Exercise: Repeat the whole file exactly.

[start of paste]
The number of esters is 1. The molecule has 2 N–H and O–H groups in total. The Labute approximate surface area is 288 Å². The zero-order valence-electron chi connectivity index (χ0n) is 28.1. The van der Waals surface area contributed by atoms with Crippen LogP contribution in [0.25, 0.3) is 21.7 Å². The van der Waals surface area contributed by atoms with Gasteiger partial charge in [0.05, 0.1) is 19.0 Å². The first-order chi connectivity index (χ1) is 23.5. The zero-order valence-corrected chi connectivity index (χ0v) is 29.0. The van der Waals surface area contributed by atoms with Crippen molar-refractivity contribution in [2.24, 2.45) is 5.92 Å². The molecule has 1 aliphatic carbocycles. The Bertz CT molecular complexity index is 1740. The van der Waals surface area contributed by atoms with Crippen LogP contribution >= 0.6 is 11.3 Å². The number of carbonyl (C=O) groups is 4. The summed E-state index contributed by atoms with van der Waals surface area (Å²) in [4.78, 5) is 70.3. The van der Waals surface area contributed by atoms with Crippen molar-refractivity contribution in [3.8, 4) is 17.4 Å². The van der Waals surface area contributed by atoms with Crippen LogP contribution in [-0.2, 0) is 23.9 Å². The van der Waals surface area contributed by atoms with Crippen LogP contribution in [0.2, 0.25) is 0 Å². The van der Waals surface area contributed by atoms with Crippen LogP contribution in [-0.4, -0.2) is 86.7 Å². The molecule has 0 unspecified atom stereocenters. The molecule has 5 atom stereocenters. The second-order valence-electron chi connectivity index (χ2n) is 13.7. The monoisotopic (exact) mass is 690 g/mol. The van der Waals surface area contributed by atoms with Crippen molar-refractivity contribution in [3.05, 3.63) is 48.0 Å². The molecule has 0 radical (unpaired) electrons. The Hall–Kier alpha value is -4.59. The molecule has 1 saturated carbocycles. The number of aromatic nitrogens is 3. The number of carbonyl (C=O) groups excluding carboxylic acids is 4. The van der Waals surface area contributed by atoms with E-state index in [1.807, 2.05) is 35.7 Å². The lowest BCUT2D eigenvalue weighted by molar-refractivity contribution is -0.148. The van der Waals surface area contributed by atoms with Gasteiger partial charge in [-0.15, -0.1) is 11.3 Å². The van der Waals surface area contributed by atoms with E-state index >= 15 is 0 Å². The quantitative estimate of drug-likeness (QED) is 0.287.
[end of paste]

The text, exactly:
The number of esters is 1. The molecule has 2 N–H and O–H groups in total. The Labute approximate surface area is 288 Å². The zero-order valence-electron chi connectivity index (χ0n) is 28.1. The van der Waals surface area contributed by atoms with Crippen LogP contribution in [0.25, 0.3) is 21.7 Å². The van der Waals surface area contributed by atoms with Gasteiger partial charge in [0.05, 0.1) is 19.0 Å². The first-order chi connectivity index (χ1) is 23.5. The zero-order valence-corrected chi connectivity index (χ0v) is 29.0. The van der Waals surface area contributed by atoms with Crippen molar-refractivity contribution in [2.24, 2.45) is 5.92 Å². The molecule has 1 aliphatic carbocycles. The Bertz CT molecular complexity index is 1740. The van der Waals surface area contributed by atoms with Crippen LogP contribution >= 0.6 is 11.3 Å². The number of carbonyl (C=O) groups is 4. The summed E-state index contributed by atoms with van der Waals surface area (Å²) in [4.78, 5) is 70.3. The van der Waals surface area contributed by atoms with Crippen molar-refractivity contribution in [3.8, 4) is 17.4 Å². The van der Waals surface area contributed by atoms with Crippen LogP contribution in [-0.2, 0) is 23.9 Å². The van der Waals surface area contributed by atoms with Crippen LogP contribution in [0.2, 0.25) is 0 Å². The van der Waals surface area contributed by atoms with Crippen LogP contribution in [-0.4, -0.2) is 86.7 Å². The molecule has 0 unspecified atom stereocenters. The molecule has 5 atom stereocenters. The second-order valence-electron chi connectivity index (χ2n) is 13.7. The monoisotopic (exact) mass is 690 g/mol. The van der Waals surface area contributed by atoms with Crippen molar-refractivity contribution in [3.05, 3.63) is 48.0 Å². The molecule has 0 radical (unpaired) electrons. The Hall–Kier alpha value is -4.59. The molecule has 1 saturated carbocycles. The number of aromatic nitrogens is 3. The number of carbonyl (C=O) groups excluding carboxylic acids is 4. The van der Waals surface area contributed by atoms with E-state index in [1.807, 2.05) is 35.7 Å². The lowest BCUT2D eigenvalue weighted by molar-refractivity contribution is -0.148. The van der Waals surface area contributed by atoms with Gasteiger partial charge in [-0.15, -0.1) is 11.3 Å². The van der Waals surface area contributed by atoms with E-state index >= 15 is 0 Å². The quantitative estimate of drug-likeness (QED) is 0.287.